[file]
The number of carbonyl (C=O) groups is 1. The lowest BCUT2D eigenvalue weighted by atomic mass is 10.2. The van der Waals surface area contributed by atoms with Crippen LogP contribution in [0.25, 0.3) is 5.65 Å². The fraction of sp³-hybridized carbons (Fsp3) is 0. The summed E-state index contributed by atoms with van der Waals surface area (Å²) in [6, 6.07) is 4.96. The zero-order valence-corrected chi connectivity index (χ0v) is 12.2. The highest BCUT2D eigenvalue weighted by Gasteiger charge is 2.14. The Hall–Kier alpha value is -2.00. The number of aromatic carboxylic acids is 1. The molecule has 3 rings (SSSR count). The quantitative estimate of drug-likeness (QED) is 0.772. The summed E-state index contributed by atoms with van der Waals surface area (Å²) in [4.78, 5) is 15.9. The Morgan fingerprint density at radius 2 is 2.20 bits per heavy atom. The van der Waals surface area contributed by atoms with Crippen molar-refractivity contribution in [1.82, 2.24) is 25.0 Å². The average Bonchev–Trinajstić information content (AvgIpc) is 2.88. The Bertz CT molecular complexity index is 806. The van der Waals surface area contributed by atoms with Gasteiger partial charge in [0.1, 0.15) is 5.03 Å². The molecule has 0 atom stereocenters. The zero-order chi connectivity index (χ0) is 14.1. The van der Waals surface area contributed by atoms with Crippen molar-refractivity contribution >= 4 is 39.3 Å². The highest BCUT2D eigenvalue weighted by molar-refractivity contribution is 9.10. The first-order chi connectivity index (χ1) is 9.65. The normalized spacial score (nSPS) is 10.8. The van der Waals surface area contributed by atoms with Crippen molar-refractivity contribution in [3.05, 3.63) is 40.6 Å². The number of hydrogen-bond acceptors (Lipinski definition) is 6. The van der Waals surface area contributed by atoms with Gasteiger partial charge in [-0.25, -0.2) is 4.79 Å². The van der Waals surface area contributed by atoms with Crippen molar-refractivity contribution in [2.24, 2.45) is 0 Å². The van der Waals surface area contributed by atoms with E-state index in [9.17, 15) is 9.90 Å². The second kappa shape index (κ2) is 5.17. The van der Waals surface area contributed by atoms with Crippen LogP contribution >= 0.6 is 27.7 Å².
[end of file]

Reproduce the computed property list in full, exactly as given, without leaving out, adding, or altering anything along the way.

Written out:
The number of carbonyl (C=O) groups is 1. The lowest BCUT2D eigenvalue weighted by atomic mass is 10.2. The van der Waals surface area contributed by atoms with Crippen LogP contribution in [0.25, 0.3) is 5.65 Å². The fraction of sp³-hybridized carbons (Fsp3) is 0. The summed E-state index contributed by atoms with van der Waals surface area (Å²) in [6, 6.07) is 4.96. The zero-order valence-corrected chi connectivity index (χ0v) is 12.2. The highest BCUT2D eigenvalue weighted by Gasteiger charge is 2.14. The Hall–Kier alpha value is -2.00. The number of aromatic carboxylic acids is 1. The molecule has 3 rings (SSSR count). The quantitative estimate of drug-likeness (QED) is 0.772. The summed E-state index contributed by atoms with van der Waals surface area (Å²) in [4.78, 5) is 15.9. The Morgan fingerprint density at radius 2 is 2.20 bits per heavy atom. The van der Waals surface area contributed by atoms with Crippen molar-refractivity contribution in [1.82, 2.24) is 25.0 Å². The average Bonchev–Trinajstić information content (AvgIpc) is 2.88. The Bertz CT molecular complexity index is 806. The van der Waals surface area contributed by atoms with Gasteiger partial charge in [0.1, 0.15) is 5.03 Å². The molecule has 0 atom stereocenters. The zero-order chi connectivity index (χ0) is 14.1. The van der Waals surface area contributed by atoms with Crippen molar-refractivity contribution >= 4 is 39.3 Å². The highest BCUT2D eigenvalue weighted by molar-refractivity contribution is 9.10. The first-order chi connectivity index (χ1) is 9.65. The normalized spacial score (nSPS) is 10.8. The van der Waals surface area contributed by atoms with Crippen molar-refractivity contribution in [3.05, 3.63) is 40.6 Å². The number of hydrogen-bond acceptors (Lipinski definition) is 6. The van der Waals surface area contributed by atoms with Gasteiger partial charge in [-0.25, -0.2) is 4.79 Å². The van der Waals surface area contributed by atoms with Crippen molar-refractivity contribution in [2.24, 2.45) is 0 Å². The van der Waals surface area contributed by atoms with E-state index in [9.17, 15) is 9.90 Å². The second kappa shape index (κ2) is 5.17. The van der Waals surface area contributed by atoms with Crippen LogP contribution >= 0.6 is 27.7 Å².